Increasing a low milk supply

Can I increase my low milk supply?

Mothers can breastfeed with a low milk supply. However, they often wish to increase the amount of milk they make. Their success depends on the cause of the problem. To increase a milk supply, mothers need to optimize their breastfeeding: ensure that the baby can latch and suck effectively, breastfeed when the baby is hungry, offer both breasts at each feed, and generally avoid pacifiers. Mothers also need to avoid unnecessary supplementing. If the baby is not breastfeeding or is not breastfeeding well, mothers will need to express every time the baby is unable to breastfeed effectively. For some mothers, expressing can help to increase milk supply even if they are breastfeeding effectively.

Consider using our quick assessment tool, “How do I increase my milk supply?” to guide you through this concern.

A) Likelihood of milk supply increasing

Mothers can breastfeed with a low milk supply. However they often wish to increase their milk supply. Sometimes this is possible and other times not.

Mothers with a low milk supply may:

  • Not be able to increase their milk supply and need to continue supplementing with milk permanently.
  • Be able to increase their milk supply:
    • But still need to continue supplementing permanently.
    • And stop all supplements.

If the milk supply is able to increase and the baby is healthy and growing well, the supplements are gradually decreased and possibly stopped.

The ability of the breast to increase milk production depends on the cause of the low milk supply. Milk supply is more likely to increase if:

  • The milk came in well.
  • The milk supply has only been reduced for a short period.
  • The milk supply is not severely reduced.
  • The mother has not had aggressive breast surgery.

In our clinic, we have often been amazed by the breast’s ability to increase milk production. We have regularly seen mothers supplementing large amounts of infant formula over many weeks, resulting in a severely reduced milk supply. Within one month and with proper management their milk supply can return to normal and their babies no longer need infant formula.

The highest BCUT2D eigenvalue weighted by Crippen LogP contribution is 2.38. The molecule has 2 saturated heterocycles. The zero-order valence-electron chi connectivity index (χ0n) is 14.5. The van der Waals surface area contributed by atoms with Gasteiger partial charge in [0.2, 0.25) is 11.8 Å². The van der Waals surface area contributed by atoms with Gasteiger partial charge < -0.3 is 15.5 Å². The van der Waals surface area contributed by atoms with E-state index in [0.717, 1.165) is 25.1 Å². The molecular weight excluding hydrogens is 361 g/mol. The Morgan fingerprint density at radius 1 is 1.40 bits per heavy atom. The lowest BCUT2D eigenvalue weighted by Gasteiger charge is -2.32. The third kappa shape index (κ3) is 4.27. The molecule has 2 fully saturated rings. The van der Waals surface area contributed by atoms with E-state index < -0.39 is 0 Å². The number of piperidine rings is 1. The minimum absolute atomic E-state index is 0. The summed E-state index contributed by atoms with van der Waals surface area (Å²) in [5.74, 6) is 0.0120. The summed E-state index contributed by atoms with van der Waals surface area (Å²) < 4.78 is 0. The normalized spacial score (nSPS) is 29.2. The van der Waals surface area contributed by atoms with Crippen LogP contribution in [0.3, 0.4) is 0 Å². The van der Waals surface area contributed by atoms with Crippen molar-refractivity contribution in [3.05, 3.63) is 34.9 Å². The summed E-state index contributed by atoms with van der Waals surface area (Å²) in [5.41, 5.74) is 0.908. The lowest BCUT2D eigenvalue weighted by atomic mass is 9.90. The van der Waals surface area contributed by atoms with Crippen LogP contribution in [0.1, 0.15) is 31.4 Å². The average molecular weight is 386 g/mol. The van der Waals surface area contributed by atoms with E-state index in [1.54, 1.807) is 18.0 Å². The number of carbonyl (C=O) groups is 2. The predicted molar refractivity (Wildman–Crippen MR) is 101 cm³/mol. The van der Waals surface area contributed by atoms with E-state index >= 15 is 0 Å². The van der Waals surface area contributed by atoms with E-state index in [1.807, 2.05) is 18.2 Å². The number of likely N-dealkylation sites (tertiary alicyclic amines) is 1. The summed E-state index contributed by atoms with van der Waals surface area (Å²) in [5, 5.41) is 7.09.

It is also possible for a mother to have a permanently low milk supply. For example, mothers with insufficient glandular tissue or mothers who have had breast reduction surgery usually need to combine breastfeeding and milk supplements for the long term. It is also possible for a mother to have a reduced milk supply that will not increase. For example, this may happen after having a large breast abscess that was treated surgically.

Mothers who wish to restart breastfeeding or breastfeed adoptive children will have various degrees of success in increasing their milk supply.

There are specific steps to increasing a milk supply. In general, eating certain foods or drinking more liquids will not increase milk supply.

B) Tools for increasing milk supply

This baby had latching problems and was readmitted to treat jaundice and underfeeding. The mother started expressing but as her volumes were small, the baby was also given infant formula. At 23 days, the baby started breastfeeding which increased the mother’s milk production. Infant formula supplements were slowly decreased and then stopped.

Make sure that your efforts are actually increasing the milk supply. If not, stop.

If changes are made to the baby’s feeding pattern or the amount of supplement is decreased, the baby must be seen regularly by a health-care provider to make sure the baby is growing well and is not underfed.

These are the steps to increase milk supply:

1) Address the cause(s) of the low milk supply

Mothers may be able to increase their milk supply by removing the cause(s):

2) Optimize breastfeeding

The first step to increasing milk supply is optimizing breastfeeding by allowing a healthy baby to breastfeed normally at each feeding. The baby will still need supplementing while the milk supply remains low.

3) Supplement the baby appropriately

To supplement the baby appropriately:

4) Consider expressing

a) Express if the baby is not breastfeeding or not breastfeeding effectively

  • Express after each of the baby’s feeds if the baby is not breastfeeding effectively.
  • Express for all periods of mother-baby separation.

b) Consider expressing even after effective breastfeeding

Expressing after breastfeeding helps helps some mothers increase the amount of milk they make. It increases the amount of milk taken out of the breast and this can increase the amount of milk made. However, it is time-consuming and may be ineffective. 

If you are expressing, make sure it is effective and consider short-cuts to reduce your efforts.

5) Consider medication and herbs

Mothers can consider the use of medication to increase their milk supply if the above steps are not effective and they:

Mothers using medication should not exceed the recommended dosages and stop them when they are no longer useful or are causing side-effects.

Mothers can also consider herbs if they are safe and effective.  

Unfortunately, many mothers unnecessarily worry that they are not making enough milk and resort to herbs, medication, or lactation cookies. This was as high as 60% in one study of Australian mothers  (McBride 2021).

6) Reduce stress

Stress and other difficult feelings can have a negative impact on the individual and the family.

Severe stress can reduce milk supply. Mothers who are expressing frequently or exclusively are especially susceptible to a reduced milk supply when under stress.

References

McBride GM, Stevenson R, Zizzo G, et al. Use and experiences of galactagogues while breastfeeding among Australian women. PLoS One. 2021 Jul 1;16(7):e0254049